The insight behind it is that much of what we want to do online follows predictable sequences, where one event triggers another; Ifttt acts as “digital duct tape” for joining together these events. If that leaves you as baffled as I was when I first heard it, some examples may help. You could use Ifttt to send yourself a text in the morning – “Remember your umbrella!” – if, say, a weather website forecasts rain that day. You could have it post every photo you upload to Flickr to Facebook. Or email your stockbroker – for the purposes of this example, I’m pretending I have a stockbroker – if a share falls below a certain value. Other services exist to perform individual tasks like this, but Ifttt aspires to duct-tape the whole web. It’s brilliant yet unsettling, evoking visions of the day when our online lives might run themselves without outside intervention, so that digital me could browse online, forward items of interest to friends, manage my money and answer emails while I dozed in a hammock. From there, it’s surely only a short hop to digital me achieving independent consciousness and plotting my destruction. You mock, but I heard two latest-generation iPhones discussing such a scenario between themselves just the other day.
What’s perhaps most illuminating about Ifttt, though, is that it suggests a useful way of thinking about many activities, online and off: our lives are full of “if this, then that” sequences that we perform automatically, without conscious thought. This often seems a bad thing: the pint of beer that triggers a cigarette, say, or the sitting on the sofa that triggers the reaching for the TV remote, and before you know it, it’s three hours later. But the brain, it’s long been recognised, couldn’t function without automaticity: the demands on it are vastly too great to be handled entirely by conscious thought. “It is a general principle of psychology,” observed the grandfather of the discipline, William James, “that consciousness deserts all processes where it can no longer be of use.” Our lives are automated because they must be. A classic paper on the topic is entitled The Unbearable Automaticity Of Being.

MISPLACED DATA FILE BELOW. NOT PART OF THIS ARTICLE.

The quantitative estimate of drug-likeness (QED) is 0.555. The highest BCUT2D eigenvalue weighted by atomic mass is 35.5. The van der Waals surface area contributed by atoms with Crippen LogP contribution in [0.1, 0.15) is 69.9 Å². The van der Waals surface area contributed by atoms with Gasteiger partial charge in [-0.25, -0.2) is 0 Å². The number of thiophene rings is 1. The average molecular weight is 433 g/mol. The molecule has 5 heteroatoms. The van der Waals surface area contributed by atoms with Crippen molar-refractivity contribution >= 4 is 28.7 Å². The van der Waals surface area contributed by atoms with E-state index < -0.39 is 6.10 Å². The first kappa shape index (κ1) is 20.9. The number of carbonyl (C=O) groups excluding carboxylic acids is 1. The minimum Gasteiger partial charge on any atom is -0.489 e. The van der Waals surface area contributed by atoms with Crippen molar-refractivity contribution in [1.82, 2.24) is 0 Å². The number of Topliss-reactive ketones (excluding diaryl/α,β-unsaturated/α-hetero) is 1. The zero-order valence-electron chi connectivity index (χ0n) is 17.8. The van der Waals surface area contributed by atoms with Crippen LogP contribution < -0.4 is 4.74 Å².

One happy consequence of this, though, is the hope of reprogramming such sequences for our benefit, like Ifttt but for non-digital life. As several self-help authors note, one sneaky way to inculcate new habits is to “chain” them to things you already do. You have (one hopes) no problem remembering to brush your teeth in the morning, so add extra habits, one by one, in a sequence: “After brushing, I’ll pack a healthy snack for work”; “When I’ve made my coffee, I’ll email a friend I’ve fallen out of touch with.” One of the biggest obstacles to developing new habits is simply forgetting them: automaticity dictates that we default to familiar grooves. Chaining combats that by duct-taping the new habit to something established. (Though you still have to remember the linkage.) You can’t fight automaticity, and you wouldn’t want to: “living more consciously” might be a new-age cliché, but take it literally and you’d soon seize up. What you can do is tweak it. We’re doomed to live like robots, but at least we’re also the ones who get to program the robots. For now.